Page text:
One of the authors that has made himself noticed in the field of international politics is Tim Marshall. Journalist by trade, with a long career that includes a presence during the conflict in the former Yugoslavia and later in the Kosovo crisis, Marshall’s track makes him a quintessential front line journalist. However, it would be safe to assume that as such, his first commitment is not with International Relations as a scientific subject. That being the case, why read Tim Marshall?
Perhaps the most well known work by the author is Prisoners of Geography. With an evocative title, this book was motivated by the author’s experience in the Balkans, where he found that local militias understood the importance of topography for their strategy. That may not seem as obvious in a hyper connected world, and where roads seem to lead everywhere, but geography is an essential part of human thought since its early days. In this work, the author highlights how much natural barriers, or their absence, or the very characteristics of the land influence international politics, imposing conditions on the conception and materialization of internal politics.
The most illustrative example is perhaps the case of Russia. From geography rises the expansionist necessity of the imperial era, or the creation of buffer zones, meaning, to utilize space as an extensive barrier, as the russian heartland does not have natural barriers that may stop invaders. This reality is corroborated by the number of incorsions which took place on russian soil, which makes facts join forces with theory. Not being restricted to geographic issues, the author also mentions the crisis that’s currently unfolding in the country, which is striding towards becoming one of the oldest populations in the world, and whose demographic structure will only worsen the situation in the coming decades, which once more places strategic constraints on the near and long term. Other important regions that the author discusses and are definitely worth consulting are China, the Middle East, India and Pakistan, among others, some of which seem more important than ever, at present.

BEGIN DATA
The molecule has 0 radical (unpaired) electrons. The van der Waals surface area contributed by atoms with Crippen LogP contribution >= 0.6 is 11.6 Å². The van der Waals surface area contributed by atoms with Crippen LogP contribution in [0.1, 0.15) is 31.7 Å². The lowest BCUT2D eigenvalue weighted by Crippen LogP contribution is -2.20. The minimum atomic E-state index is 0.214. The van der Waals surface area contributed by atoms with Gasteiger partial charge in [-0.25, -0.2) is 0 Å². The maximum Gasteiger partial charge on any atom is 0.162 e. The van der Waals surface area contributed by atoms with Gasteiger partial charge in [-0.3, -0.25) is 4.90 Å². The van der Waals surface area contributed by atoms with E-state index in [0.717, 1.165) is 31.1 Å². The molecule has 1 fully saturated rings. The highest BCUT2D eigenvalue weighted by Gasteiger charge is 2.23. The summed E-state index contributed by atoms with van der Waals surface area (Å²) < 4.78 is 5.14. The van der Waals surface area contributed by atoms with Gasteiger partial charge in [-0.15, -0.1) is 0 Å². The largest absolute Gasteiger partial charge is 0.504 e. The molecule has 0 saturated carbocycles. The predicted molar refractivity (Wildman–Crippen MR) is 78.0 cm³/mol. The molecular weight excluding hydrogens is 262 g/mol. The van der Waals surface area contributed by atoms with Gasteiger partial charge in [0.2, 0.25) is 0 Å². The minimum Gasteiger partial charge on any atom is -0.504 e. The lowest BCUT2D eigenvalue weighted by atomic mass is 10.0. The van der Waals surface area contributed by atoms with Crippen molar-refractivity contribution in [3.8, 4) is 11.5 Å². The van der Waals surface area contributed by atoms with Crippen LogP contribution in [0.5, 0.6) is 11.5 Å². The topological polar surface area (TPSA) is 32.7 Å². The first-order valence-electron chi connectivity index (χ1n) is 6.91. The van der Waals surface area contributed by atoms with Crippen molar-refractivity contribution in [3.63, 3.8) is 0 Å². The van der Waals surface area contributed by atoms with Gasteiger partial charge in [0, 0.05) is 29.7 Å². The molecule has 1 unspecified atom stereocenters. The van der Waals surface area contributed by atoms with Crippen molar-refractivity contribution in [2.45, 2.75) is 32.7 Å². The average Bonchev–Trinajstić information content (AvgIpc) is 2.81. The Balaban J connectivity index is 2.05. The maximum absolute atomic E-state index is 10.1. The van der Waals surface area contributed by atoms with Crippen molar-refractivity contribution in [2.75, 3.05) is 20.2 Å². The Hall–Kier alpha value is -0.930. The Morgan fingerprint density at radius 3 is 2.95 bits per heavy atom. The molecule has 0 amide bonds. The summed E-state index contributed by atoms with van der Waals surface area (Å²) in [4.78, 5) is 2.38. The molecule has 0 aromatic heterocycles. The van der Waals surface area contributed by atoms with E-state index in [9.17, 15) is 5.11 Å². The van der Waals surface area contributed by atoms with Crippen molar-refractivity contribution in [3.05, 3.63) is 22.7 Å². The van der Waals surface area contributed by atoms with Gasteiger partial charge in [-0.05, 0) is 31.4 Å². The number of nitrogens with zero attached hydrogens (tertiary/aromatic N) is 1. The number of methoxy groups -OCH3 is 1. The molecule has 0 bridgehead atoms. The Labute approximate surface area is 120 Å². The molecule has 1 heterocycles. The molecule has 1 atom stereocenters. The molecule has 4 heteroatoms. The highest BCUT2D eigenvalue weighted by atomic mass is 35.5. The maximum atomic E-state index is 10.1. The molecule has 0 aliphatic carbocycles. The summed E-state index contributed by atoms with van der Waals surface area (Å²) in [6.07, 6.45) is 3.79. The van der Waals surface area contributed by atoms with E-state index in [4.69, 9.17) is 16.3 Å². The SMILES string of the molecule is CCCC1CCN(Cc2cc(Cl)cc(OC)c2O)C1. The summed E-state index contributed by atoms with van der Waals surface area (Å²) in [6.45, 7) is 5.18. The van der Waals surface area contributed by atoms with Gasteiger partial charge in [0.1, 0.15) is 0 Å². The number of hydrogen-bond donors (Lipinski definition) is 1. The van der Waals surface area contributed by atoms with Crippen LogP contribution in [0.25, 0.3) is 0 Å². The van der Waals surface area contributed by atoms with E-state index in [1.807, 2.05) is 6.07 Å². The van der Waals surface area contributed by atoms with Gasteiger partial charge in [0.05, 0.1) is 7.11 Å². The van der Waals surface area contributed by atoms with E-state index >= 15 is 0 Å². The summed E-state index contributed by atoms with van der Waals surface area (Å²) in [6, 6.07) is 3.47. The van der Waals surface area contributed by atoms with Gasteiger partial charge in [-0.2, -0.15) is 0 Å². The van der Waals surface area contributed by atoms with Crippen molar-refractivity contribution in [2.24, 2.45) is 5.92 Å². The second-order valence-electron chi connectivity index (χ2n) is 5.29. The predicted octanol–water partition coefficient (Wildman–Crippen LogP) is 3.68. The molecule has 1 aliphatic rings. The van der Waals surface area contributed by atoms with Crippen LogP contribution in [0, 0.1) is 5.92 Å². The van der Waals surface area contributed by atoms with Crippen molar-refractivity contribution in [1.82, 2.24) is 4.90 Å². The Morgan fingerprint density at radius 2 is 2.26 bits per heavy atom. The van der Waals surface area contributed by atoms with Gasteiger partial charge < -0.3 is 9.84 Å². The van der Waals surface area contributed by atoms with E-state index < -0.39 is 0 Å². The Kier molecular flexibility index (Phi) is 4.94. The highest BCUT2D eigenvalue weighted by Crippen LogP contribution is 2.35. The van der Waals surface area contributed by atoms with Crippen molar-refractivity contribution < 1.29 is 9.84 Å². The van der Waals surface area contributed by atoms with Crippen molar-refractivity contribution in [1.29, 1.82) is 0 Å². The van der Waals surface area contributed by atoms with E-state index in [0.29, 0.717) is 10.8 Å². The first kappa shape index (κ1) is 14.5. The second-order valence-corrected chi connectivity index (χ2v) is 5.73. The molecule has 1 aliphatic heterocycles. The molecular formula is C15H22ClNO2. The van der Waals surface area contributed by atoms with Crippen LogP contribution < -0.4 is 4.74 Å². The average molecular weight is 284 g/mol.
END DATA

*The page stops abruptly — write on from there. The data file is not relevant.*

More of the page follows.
Prisoners of Geography is a thought exercise in the Structure-Agent debate, and more. It helps us understand the world we live in and why do things happen the way they do. To that end, it draws on the author’s experience in the field, but also numberless reliable sources, from where the book bases its arguments – a sort of complementary reading -, something which will no doubt please those who like to go deeper and contextualize, as well as consolidating the work and adding value to a reader from the social sciences, thus constituting a work for consultation and reference.
Without going too much off topic, “Worth Dying For – The Power & Politics Of Flags” is a title that speaks for itself. With nationalism again on the rise in international topics, the issue of flags and what they represent becomes all the more important. There are symbolic, historic, identitarian and political mobilization issues that motivate the choice of flags, such as the pan-arab tricolor of Egypt, Syria and Yemen, or the presence of an AK-47 in the Mozambican flag. This should be an excellent complement to the first title, by superimposing political geography to knowledge of the surface topography.
These are two suggestions which we find to be relevant for the present times and the scientific field of IR, especially for their explanatory value and the way they grant us a perspective of how mechanisms that inevitably influence the international agenda work.